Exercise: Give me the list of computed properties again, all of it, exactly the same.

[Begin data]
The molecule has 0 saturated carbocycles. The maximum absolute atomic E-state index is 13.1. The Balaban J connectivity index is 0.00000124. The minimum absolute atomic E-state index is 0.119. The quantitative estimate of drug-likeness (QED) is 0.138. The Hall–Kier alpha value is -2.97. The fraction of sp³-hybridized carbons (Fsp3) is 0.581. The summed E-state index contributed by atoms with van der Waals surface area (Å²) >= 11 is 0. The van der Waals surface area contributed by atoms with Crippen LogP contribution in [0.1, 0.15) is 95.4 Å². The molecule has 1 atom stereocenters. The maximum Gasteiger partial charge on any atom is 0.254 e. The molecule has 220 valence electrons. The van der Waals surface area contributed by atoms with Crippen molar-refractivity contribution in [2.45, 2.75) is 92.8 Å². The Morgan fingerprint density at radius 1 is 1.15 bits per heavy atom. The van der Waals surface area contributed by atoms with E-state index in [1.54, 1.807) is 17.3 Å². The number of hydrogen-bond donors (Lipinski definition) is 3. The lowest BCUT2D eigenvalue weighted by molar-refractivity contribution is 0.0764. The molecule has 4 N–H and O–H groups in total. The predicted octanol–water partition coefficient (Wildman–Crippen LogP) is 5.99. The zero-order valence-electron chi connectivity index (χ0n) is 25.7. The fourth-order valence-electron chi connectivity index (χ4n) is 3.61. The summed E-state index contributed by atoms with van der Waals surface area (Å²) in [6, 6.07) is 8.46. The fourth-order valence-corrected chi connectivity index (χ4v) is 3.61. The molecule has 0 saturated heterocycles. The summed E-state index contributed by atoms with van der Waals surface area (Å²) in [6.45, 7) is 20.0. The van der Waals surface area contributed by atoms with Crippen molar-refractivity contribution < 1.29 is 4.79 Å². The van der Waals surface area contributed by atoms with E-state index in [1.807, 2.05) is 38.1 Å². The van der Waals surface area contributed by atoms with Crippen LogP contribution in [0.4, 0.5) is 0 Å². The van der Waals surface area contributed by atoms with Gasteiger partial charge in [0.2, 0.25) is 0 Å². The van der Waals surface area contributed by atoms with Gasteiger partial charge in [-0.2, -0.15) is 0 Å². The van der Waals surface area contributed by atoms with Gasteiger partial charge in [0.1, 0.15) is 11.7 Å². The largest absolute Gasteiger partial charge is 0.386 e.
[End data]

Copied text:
The molecule has 0 saturated carbocycles. The maximum absolute atomic E-state index is 13.1. The Balaban J connectivity index is 0.00000124. The minimum absolute atomic E-state index is 0.119. The quantitative estimate of drug-likeness (QED) is 0.138. The Hall–Kier alpha value is -2.97. The fraction of sp³-hybridized carbons (Fsp3) is 0.581. The summed E-state index contributed by atoms with van der Waals surface area (Å²) >= 11 is 0. The van der Waals surface area contributed by atoms with Crippen LogP contribution in [0.1, 0.15) is 95.4 Å². The molecule has 1 atom stereocenters. The maximum Gasteiger partial charge on any atom is 0.254 e. The molecule has 220 valence electrons. The van der Waals surface area contributed by atoms with Crippen molar-refractivity contribution in [2.45, 2.75) is 92.8 Å². The Morgan fingerprint density at radius 1 is 1.15 bits per heavy atom. The van der Waals surface area contributed by atoms with E-state index in [1.54, 1.807) is 17.3 Å². The number of hydrogen-bond donors (Lipinski definition) is 3. The lowest BCUT2D eigenvalue weighted by molar-refractivity contribution is 0.0764. The molecule has 4 N–H and O–H groups in total. The predicted octanol–water partition coefficient (Wildman–Crippen LogP) is 5.99. The zero-order valence-electron chi connectivity index (χ0n) is 25.7. The fourth-order valence-electron chi connectivity index (χ4n) is 3.61. The summed E-state index contributed by atoms with van der Waals surface area (Å²) in [6, 6.07) is 8.46. The fourth-order valence-corrected chi connectivity index (χ4v) is 3.61. The molecule has 0 saturated heterocycles. The summed E-state index contributed by atoms with van der Waals surface area (Å²) in [6.45, 7) is 20.0. The van der Waals surface area contributed by atoms with Crippen molar-refractivity contribution < 1.29 is 4.79 Å². The van der Waals surface area contributed by atoms with E-state index in [1.807, 2.05) is 38.1 Å². The van der Waals surface area contributed by atoms with Crippen LogP contribution in [0.4, 0.5) is 0 Å². The van der Waals surface area contributed by atoms with Gasteiger partial charge in [0.2, 0.25) is 0 Å². The van der Waals surface area contributed by atoms with Gasteiger partial charge in [-0.2, -0.15) is 0 Å². The van der Waals surface area contributed by atoms with Gasteiger partial charge in [0.1, 0.15) is 11.7 Å². The largest absolute Gasteiger partial charge is 0.386 e.